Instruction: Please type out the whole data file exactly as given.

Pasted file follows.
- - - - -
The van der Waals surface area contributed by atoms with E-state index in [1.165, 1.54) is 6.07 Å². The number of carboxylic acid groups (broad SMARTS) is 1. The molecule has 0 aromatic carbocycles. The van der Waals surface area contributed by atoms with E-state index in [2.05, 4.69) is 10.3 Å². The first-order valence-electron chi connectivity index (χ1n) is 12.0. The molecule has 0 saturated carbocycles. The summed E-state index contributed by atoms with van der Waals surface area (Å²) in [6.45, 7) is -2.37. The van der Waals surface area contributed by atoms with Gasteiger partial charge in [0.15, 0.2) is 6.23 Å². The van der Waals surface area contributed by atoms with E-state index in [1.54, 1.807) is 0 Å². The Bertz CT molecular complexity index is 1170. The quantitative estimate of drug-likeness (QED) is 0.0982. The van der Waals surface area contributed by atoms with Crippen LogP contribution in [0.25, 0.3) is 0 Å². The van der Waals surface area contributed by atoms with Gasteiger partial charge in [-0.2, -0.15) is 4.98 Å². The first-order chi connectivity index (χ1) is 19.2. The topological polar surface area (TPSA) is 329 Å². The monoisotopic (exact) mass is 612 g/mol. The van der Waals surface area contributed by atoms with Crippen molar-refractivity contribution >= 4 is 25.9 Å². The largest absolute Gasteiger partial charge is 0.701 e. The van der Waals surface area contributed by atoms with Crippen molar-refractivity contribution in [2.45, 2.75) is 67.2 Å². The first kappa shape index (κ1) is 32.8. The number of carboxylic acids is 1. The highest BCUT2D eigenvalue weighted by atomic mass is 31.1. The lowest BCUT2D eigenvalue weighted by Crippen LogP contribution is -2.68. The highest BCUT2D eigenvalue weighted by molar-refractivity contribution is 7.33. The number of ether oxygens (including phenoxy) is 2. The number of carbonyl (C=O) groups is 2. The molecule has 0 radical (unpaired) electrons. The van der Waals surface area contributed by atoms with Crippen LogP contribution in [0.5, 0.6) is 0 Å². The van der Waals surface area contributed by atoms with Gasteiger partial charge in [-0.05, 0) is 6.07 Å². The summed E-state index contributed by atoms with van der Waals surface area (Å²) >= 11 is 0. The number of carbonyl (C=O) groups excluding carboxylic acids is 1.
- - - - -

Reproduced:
The van der Waals surface area contributed by atoms with E-state index in [1.165, 1.54) is 6.07 Å². The number of carboxylic acid groups (broad SMARTS) is 1. The molecule has 0 aromatic carbocycles. The van der Waals surface area contributed by atoms with E-state index in [2.05, 4.69) is 10.3 Å². The first-order valence-electron chi connectivity index (χ1n) is 12.0. The molecule has 0 saturated carbocycles. The summed E-state index contributed by atoms with van der Waals surface area (Å²) in [6.45, 7) is -2.37. The van der Waals surface area contributed by atoms with Gasteiger partial charge in [0.15, 0.2) is 6.23 Å². The van der Waals surface area contributed by atoms with E-state index in [1.54, 1.807) is 0 Å². The Bertz CT molecular complexity index is 1170. The quantitative estimate of drug-likeness (QED) is 0.0982. The van der Waals surface area contributed by atoms with Crippen LogP contribution in [0.25, 0.3) is 0 Å². The van der Waals surface area contributed by atoms with Gasteiger partial charge in [-0.2, -0.15) is 4.98 Å². The first-order chi connectivity index (χ1) is 19.2. The topological polar surface area (TPSA) is 329 Å². The monoisotopic (exact) mass is 612 g/mol. The van der Waals surface area contributed by atoms with Crippen molar-refractivity contribution >= 4 is 25.9 Å². The largest absolute Gasteiger partial charge is 0.701 e. The van der Waals surface area contributed by atoms with Crippen molar-refractivity contribution in [2.45, 2.75) is 67.2 Å². The first kappa shape index (κ1) is 32.8. The number of carboxylic acids is 1. The highest BCUT2D eigenvalue weighted by atomic mass is 31.1. The lowest BCUT2D eigenvalue weighted by Crippen LogP contribution is -2.68. The highest BCUT2D eigenvalue weighted by molar-refractivity contribution is 7.33. The number of ether oxygens (including phenoxy) is 2. The number of carbonyl (C=O) groups is 2. The molecule has 0 radical (unpaired) electrons. The van der Waals surface area contributed by atoms with Crippen LogP contribution in [0.5, 0.6) is 0 Å². The van der Waals surface area contributed by atoms with Gasteiger partial charge in [-0.05, 0) is 6.07 Å². The summed E-state index contributed by atoms with van der Waals surface area (Å²) >= 11 is 0. The number of carbonyl (C=O) groups excluding carboxylic acids is 1.